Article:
Another reason individuals might prefer ROP insurance is that it forces them to save. ROP insurance, like regular life insurance, demands constant payment of premiums; otherwise, the policy would lapse and the amount would be forfeited. ROP insurance, then, is an appealing instrument for any individual struggling to set aside a fixed amount on a regular basis.
Cons of ROP Insurance
ROP insurance has some clear benefits but it also has its share of drawbacks. First, the scheduled premium payments cost significantly more than that of regular life insurance, making it more difficult to maintain consistent premium payments for ROP insurance, especially for those in the middle to lower income brackets. There is, then, a possibility of the policy lapsing altogether, if the policyholder faces financial struggles.
Moreover, to compensate for the high premiums, new policyholders tend to downgrade the coverage. Instead of purchasing the coverage they need, policyholders may cut corners to be able to afford the return of premium rider. This compromises the main purpose of an insurance policy: protecting the individual against financially burdening their survivors.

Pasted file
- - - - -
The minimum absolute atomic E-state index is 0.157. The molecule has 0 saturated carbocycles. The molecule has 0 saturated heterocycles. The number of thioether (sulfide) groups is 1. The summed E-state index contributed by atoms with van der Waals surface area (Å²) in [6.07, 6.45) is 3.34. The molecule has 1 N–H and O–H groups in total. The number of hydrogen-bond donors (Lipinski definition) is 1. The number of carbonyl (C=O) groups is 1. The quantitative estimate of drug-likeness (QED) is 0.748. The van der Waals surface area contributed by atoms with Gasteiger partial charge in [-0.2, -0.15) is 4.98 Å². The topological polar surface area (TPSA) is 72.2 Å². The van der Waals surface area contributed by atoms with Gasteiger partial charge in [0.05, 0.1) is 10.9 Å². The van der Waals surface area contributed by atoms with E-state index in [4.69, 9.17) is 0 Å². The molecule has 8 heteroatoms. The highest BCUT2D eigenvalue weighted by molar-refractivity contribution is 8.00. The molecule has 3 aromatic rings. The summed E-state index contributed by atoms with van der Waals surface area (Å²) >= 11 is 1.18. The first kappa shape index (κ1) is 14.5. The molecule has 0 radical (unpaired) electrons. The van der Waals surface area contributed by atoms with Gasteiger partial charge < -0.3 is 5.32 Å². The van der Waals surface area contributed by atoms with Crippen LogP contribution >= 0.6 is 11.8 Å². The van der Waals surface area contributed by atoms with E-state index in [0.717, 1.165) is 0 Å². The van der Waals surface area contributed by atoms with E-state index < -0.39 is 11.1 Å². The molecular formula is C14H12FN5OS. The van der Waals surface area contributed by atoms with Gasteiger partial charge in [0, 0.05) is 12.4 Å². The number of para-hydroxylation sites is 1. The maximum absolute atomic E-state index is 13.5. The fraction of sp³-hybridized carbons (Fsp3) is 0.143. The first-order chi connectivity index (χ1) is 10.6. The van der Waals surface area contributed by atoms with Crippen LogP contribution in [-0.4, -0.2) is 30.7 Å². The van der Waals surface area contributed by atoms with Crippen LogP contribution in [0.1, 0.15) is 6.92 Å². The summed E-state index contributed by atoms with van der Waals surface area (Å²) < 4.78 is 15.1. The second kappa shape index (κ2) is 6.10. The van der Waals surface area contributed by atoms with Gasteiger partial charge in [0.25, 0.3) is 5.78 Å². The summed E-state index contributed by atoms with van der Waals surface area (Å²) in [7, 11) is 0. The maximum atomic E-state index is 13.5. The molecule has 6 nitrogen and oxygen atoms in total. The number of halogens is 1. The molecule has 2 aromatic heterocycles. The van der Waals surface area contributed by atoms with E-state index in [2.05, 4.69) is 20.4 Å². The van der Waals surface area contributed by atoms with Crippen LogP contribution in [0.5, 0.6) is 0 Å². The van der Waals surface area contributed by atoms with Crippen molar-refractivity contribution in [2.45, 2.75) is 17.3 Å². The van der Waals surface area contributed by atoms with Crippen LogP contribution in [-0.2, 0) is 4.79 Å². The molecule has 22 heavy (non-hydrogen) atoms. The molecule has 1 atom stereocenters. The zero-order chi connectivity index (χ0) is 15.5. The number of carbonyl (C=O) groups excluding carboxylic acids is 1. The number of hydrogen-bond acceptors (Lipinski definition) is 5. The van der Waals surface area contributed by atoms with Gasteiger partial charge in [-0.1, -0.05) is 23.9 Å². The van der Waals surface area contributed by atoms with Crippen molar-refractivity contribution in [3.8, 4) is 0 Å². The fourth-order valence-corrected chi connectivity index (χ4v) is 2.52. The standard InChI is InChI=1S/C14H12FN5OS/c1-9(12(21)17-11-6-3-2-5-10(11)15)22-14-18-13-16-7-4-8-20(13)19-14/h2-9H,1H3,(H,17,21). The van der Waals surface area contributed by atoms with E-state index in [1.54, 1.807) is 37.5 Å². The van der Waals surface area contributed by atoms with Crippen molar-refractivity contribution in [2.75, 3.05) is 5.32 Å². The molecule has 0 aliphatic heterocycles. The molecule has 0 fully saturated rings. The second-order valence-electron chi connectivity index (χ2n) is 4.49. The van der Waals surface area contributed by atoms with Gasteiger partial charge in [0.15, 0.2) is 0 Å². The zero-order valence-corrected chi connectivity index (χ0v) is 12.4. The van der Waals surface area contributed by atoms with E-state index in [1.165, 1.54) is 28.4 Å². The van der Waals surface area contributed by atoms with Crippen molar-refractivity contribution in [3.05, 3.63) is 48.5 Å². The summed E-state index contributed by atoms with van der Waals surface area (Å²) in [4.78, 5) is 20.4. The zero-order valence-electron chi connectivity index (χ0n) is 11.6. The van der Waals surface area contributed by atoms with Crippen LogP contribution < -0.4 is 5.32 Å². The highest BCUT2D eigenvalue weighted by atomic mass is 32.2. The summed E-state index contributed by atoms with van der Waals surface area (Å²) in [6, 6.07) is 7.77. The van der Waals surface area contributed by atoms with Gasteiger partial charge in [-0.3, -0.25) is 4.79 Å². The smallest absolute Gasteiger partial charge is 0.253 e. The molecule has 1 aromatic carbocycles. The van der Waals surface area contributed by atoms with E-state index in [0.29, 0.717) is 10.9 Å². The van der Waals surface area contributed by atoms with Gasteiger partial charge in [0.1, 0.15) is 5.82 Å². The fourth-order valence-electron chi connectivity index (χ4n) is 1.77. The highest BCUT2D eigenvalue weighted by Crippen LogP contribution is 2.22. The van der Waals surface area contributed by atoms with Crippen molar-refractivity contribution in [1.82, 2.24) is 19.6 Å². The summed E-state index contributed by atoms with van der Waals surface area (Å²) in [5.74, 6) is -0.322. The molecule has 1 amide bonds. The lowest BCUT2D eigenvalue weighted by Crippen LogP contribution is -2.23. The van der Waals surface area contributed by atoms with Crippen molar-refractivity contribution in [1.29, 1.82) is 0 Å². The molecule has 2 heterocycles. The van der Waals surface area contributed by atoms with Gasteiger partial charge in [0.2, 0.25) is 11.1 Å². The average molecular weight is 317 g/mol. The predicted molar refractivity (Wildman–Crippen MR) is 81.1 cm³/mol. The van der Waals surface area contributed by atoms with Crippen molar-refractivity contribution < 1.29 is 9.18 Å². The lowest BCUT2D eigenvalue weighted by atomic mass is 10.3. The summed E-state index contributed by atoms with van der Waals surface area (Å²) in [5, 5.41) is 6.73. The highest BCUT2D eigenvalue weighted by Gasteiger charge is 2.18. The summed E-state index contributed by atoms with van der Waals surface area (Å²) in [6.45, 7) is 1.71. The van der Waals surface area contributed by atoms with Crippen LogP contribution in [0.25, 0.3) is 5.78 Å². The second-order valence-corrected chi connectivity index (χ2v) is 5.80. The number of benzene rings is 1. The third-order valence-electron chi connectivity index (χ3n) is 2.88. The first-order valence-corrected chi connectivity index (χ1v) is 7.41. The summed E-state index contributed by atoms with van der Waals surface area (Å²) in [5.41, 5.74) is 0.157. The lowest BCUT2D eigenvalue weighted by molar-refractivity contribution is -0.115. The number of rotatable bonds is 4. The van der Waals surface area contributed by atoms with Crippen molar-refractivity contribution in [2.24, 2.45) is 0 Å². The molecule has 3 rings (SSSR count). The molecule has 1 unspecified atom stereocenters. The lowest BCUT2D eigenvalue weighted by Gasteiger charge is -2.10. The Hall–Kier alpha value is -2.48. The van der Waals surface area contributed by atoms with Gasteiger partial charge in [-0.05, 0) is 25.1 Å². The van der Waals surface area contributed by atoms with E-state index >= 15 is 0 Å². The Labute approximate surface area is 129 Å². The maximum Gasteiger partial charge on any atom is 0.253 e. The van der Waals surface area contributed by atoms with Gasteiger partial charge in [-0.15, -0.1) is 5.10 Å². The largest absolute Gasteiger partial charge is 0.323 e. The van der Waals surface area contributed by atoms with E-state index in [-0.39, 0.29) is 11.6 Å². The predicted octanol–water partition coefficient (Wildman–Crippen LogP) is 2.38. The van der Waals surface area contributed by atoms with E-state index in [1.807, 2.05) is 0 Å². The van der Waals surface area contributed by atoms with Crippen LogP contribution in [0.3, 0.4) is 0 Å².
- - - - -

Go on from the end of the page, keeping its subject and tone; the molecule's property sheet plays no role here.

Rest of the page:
In addition, the cost of ROP insurance increases over a prolonged period when you take into account the time value of money. Financially savvy individuals who are adept at investing in the stock market or buying mutual funds lose the opportunity to grow their money faster. The interest rates in ROP insurance policies are usually marginal at best. With the average mutual fund or unit investment trust fund growing at 18% per year, it is easy for an investor to outpace the growth of the money placed into an ROP insurance policy. Investors with a higher risk appetite can even place the money that would be spent on the cost of a return of premium rider into an equity fund composed primarily of blue chip equities to earn as much as 40% per annum. This is not possible with ROP insurance policies.
Know What You Intend to Buy
The key to choosing between ROP and regular life insurance is knowing what you want to purchase, which requires a working knowledge of the difference between insurance and investment. In buying an insurance policy, you are purchasing security for your loved ones after your passing. Moreover, life insurance policies offer a lump sum payout that is much larger than the total amount of premiums paid in the event of the insured's death. Conversely, the lump sum payout at the end of the ROP insurance policy, should the policyholder outlive the set term, is unlikely to match the time value of the money.
Purchasing an investment instrument or shares in an investment trust fund is buying the chance to grow your money. These instruments offer you the chance to grow your money at a rate commensurate to your risk appetite for a set period. Even the most conservative of investment instruments still stand to outpace the growth rate of money locked into ROP insurance policies.
Diversifying your financial portfolio entails a balance in the amount of insurance and investment instruments you choose to purchase. Choosing to purchase an ROP insurance policy is the safest option for you if you do not want to lose any money at face value.